GIFs are one of the oldest image formats on the web.
The Graphics Interchange Format was first introduced in 1987, and advances in browser technology in the intervening years have reduced the number of scenarios in which GIF is the most suitable image format. In general, animated graphics are one of the format’s few remaining strongholds, which is ironic given that this isn’t something the format was designed for:
The Graphics Interchange Format is not intended as a platform for animation, even though it can be done in a limited way.
In this article, we’ll explore three ways in which the modern web can offer us a better solution to animation.
1. HTML5 video
The HTML5 specification makes adding video content to pages almost as easy as adding images, the handy
<video> element side-stepping the need for special plugins or quirky markup. Support for modern video formats means that for looped Buzzfeed-style clips, an HTML5 video can often provide a more lightweight solution than a GIF. What’s more, we avoid the hard limit of 256 colours enforced by the old image format.
Below, I’ve presented an animation of planet Earth courtesy of glittering.blue. On the left is an animated GIF, and on the right is an HTML5 video. I haven’t bothered to synchronize the animations. Ain’t nobody got time for dat.
Browser support for the video technique shown above is around 90%. The disputes around containers and codecs which plagued the standard several years ago have died down, and H.264 encoded video stored in an MP4 container has emerged as the dominant format. That said, including a WebM version in a separate
source declaration for maximum browser coverage is not a bad idea.
Interesting fact: This is the same technique which Imgur uses to power its GIFV format – all GIFs uploaded to the site are automatically converted to MP4 and WebM.
2. Pure CSS
GIFs are also commonly used for animated UI elements and other such bells & whistles, particularly on older websites. In situations where the animated element is comprised of simple lines and shapes (in contrast to, say, a photograph), vector-based graphics such as SVG or pure CSS is often a far better solution than a raster-based format like GIF or PNG.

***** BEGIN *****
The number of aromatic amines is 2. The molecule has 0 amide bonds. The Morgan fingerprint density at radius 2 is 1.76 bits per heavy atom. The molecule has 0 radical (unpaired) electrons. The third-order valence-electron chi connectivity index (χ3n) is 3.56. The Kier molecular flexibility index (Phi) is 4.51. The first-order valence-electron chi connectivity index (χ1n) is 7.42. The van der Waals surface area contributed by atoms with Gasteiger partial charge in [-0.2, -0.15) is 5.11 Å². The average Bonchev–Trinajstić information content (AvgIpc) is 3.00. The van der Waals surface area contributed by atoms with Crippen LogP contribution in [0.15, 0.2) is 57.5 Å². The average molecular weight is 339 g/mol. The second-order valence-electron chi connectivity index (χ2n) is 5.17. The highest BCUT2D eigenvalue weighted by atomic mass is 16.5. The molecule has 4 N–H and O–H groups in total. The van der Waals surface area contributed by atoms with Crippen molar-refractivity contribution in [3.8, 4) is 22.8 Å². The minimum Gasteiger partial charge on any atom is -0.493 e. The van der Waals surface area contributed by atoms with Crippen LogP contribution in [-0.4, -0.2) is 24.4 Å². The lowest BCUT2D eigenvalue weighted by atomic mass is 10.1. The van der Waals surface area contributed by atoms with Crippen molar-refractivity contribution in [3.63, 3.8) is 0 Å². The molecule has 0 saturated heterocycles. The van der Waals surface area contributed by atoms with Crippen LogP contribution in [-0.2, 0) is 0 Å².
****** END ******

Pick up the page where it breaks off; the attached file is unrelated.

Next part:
Lea Verou’s loading spinner is a good example:
Creating shapes and effects with pure CSS means that they are resolution-independent – unlike GIFs, they can be infinitely scaled up and will always look crisp and sharp. They are also remarkably powerful, and it’s possible to create some extremely complex images simply using styled HTML elements.
It’s worth noting that while CSS3 keyframe animations have a great level of browser support (around 90%), they can also be difficult to create at scale, since by default they lack any controls that would help in debugging animation problems.
Unlike the two techniques above, sprites are a little bit of a hack. In their defense, though, sprites are a very old hack, which is somehow preferable to a newfangled faddish hack.
A spritesheet is essentially one giant image containing every frame of your animation in sequence. You apply the image as a
background-image to an element on your page, then use the
steps() timing function of CSS3 keyframe animation to iterate through the frames.
The use cases for this technique are somewhat limited – it’s well suited to animations for which SVG is not a good fit (e.g. pixel art) and which require transparency or an extremely high degree of control (thereby ruling out video). Google has made use of sprite animation in several of its doodles.
All the usual caveats apply – these are not scientific comparisons, simply demonstrations of key principles. YMMV. There are also dozens of reasons why integrating these techniques into your workflow may be tricky. But hey, an awareness of the opportunities presented by the modern web is never a bad thing.
Thanks for reading!